Military


Project Airseeker (Helix)

Project Airseeker (formerly known as Helix) seeks to sustain the UK’s airborne electronic surveillance capability provided by the Nimrod R1 aircraft and associated ground elements, against an evolving and increasingly complex target set up to 2025. It will provide a rapidly deployable capability to support operations where it will be able to collect, analyse, fuse and disseminate a coherent and readily interpretable electronic surveillance picture in support of national, joint and coalition operations. This information will support targeting and combat identification.

Three Boeing KC-135 tankers were converted to Boeing RC-135W Rivet Joint aircraft in the most complex combined Foreign Military Sales case and co-operative support arrangement that the UK had undertaken with the United States Air Force (USAF) since World War II. All three were based at RAF Waddington, replacing the Nimrod R1 aircraft due out of service in 2011. The Nimrods entered service in the 1960s and provide the UK’s only signals intelligence (SIGINT) platform that collects and examines routine radio signals to provide support to front-line commanders. Along with the aircraft comes a supporting ground system which is currently providing a similar SIGINT capability to US Forces.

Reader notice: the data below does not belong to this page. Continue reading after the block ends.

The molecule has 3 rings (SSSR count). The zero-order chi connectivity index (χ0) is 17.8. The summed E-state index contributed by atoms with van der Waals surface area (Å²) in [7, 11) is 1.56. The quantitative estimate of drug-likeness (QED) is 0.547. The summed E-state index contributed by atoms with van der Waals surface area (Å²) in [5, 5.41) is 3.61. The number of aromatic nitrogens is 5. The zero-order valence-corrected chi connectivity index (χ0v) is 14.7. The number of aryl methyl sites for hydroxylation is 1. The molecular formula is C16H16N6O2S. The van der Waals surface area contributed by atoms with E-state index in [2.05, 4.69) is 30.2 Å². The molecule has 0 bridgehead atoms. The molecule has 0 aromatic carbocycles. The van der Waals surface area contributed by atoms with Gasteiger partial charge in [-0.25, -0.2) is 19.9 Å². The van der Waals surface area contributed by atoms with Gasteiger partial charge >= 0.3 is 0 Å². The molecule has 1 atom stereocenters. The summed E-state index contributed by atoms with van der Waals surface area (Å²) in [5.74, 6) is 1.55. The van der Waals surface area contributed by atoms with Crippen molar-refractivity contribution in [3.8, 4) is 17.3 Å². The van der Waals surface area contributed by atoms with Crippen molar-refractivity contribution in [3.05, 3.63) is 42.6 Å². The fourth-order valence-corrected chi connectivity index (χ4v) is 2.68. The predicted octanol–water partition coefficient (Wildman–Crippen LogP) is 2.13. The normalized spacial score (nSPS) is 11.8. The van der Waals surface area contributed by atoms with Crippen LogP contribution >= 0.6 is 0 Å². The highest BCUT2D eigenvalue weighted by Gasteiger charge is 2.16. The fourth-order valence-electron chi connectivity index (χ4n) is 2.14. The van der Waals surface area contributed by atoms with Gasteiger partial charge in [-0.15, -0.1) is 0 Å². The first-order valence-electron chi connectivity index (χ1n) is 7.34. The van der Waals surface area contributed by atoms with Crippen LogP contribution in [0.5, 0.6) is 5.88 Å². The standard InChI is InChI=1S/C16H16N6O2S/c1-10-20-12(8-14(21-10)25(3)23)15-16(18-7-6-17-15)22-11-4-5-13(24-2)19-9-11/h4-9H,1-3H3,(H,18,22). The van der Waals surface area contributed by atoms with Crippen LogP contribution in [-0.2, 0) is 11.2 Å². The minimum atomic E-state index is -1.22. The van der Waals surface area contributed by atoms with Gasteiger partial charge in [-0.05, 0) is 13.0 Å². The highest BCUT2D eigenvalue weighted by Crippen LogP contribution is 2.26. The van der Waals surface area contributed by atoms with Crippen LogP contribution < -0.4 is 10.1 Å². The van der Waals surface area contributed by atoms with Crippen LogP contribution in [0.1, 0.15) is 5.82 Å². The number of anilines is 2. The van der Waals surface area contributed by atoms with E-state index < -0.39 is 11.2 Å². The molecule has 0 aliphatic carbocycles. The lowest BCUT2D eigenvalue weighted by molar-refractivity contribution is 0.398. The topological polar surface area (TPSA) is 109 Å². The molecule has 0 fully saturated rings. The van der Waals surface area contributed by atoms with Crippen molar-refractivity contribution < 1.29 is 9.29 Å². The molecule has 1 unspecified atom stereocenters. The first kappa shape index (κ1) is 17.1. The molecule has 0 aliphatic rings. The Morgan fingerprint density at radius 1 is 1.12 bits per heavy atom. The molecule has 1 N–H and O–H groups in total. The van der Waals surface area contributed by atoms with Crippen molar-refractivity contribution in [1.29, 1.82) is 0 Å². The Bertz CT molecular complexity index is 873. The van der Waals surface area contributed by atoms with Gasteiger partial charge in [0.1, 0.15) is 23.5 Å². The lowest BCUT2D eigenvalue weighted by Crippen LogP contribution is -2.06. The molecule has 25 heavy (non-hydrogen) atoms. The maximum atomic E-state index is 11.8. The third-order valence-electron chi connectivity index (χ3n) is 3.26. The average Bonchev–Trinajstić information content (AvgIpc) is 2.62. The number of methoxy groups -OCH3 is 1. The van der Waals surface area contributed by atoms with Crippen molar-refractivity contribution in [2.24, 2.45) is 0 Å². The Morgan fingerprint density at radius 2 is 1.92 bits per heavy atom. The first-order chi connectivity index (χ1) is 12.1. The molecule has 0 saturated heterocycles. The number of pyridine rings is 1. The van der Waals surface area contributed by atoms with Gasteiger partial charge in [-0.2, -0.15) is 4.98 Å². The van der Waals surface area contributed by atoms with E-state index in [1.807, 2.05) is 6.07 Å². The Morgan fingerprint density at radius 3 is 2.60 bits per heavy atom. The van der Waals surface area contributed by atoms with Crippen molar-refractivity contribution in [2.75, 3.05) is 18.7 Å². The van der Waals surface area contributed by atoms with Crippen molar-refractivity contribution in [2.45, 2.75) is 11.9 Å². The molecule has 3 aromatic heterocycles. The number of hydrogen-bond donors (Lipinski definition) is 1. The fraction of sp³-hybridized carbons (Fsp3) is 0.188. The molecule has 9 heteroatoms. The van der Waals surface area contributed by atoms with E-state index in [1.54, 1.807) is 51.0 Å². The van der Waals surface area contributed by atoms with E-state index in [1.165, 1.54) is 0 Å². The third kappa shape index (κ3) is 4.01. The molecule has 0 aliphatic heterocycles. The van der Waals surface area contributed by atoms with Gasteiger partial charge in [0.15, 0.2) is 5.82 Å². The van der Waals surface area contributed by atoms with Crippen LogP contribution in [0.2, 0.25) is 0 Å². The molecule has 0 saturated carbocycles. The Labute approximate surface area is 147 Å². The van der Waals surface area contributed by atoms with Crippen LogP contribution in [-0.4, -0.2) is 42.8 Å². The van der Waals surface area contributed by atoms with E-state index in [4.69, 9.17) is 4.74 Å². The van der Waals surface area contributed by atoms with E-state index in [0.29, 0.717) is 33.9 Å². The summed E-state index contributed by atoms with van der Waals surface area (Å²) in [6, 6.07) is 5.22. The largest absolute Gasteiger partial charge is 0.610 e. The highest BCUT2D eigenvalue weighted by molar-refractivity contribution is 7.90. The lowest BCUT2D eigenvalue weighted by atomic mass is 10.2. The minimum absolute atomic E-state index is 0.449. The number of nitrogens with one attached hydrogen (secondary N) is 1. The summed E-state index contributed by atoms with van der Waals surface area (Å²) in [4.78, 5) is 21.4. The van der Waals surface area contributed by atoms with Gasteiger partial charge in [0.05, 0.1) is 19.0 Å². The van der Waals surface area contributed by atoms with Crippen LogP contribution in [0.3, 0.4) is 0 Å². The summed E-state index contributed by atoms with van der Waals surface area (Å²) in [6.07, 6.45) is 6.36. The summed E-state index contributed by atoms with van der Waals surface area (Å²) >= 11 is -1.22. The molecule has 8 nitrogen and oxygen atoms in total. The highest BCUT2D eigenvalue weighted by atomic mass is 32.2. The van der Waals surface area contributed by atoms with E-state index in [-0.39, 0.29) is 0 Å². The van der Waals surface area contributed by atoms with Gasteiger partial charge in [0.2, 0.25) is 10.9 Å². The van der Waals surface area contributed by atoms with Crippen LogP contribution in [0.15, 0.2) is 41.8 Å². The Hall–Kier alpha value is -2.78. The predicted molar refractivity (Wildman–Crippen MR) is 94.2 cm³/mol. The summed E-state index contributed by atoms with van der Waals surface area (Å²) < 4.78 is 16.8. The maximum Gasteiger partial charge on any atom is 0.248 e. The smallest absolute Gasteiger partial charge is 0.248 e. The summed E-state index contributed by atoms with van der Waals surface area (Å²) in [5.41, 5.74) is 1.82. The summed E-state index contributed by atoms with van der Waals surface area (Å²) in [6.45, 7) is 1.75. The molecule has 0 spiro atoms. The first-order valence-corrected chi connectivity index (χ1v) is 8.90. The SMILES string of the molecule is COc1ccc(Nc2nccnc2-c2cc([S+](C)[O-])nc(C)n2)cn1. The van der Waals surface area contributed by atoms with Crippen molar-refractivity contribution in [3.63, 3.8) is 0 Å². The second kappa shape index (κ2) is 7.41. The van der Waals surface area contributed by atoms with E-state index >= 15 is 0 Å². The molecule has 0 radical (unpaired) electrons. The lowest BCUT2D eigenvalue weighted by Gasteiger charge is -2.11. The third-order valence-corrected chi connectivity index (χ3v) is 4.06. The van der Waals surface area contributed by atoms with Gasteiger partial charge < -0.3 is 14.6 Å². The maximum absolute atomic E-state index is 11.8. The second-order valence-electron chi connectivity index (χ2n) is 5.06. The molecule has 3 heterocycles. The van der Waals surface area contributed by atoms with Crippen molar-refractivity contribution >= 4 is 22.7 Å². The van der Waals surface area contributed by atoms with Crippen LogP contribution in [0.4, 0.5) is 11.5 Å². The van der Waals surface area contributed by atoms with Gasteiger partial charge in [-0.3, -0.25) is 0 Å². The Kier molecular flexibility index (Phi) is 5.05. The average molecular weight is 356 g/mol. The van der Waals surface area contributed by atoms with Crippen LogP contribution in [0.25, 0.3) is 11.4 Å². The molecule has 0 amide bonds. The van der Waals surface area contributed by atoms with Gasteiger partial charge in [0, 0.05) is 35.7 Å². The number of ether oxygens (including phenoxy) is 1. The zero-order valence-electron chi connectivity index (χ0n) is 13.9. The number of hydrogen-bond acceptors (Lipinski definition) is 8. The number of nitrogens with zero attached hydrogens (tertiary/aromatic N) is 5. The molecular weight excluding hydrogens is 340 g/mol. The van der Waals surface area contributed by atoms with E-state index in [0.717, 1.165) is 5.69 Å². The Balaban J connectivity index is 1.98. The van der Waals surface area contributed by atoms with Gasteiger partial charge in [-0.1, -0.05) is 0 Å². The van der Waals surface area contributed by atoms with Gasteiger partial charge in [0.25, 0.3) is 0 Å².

The 3 aircraft, converted by L-3IS in Greenville, Texas, from a Boeing KC-135 tanker, have been bought directly from the US government at a cost of around £650 million. The Airseeker capability, comprising all 3 UK Rivet Joint RC-135W aircraft and ground exploitation systems, operated by their highly skilled aircrews, ground crews and analysts, is due to be fully operational by mid-2017. Airseeker joined the RAF’s ISTAR Force, which includes Sentry, Shadow, Sentinel and Reaper as well as the reconnaissance capabilities of British fighter aircraft.

Project Helix

The original concept of the Project was for the procurement of a modern mission system to fit into existing Nimrod R1 aircraft, but in the run up to Initial Gate approval, other platform options were introduced and were subject to detailed assessment during development of the Main Gate Business Case. The assessment also considered ground analysis facilities, training facilities and a support solution to the planned Out of Service Date of 2025.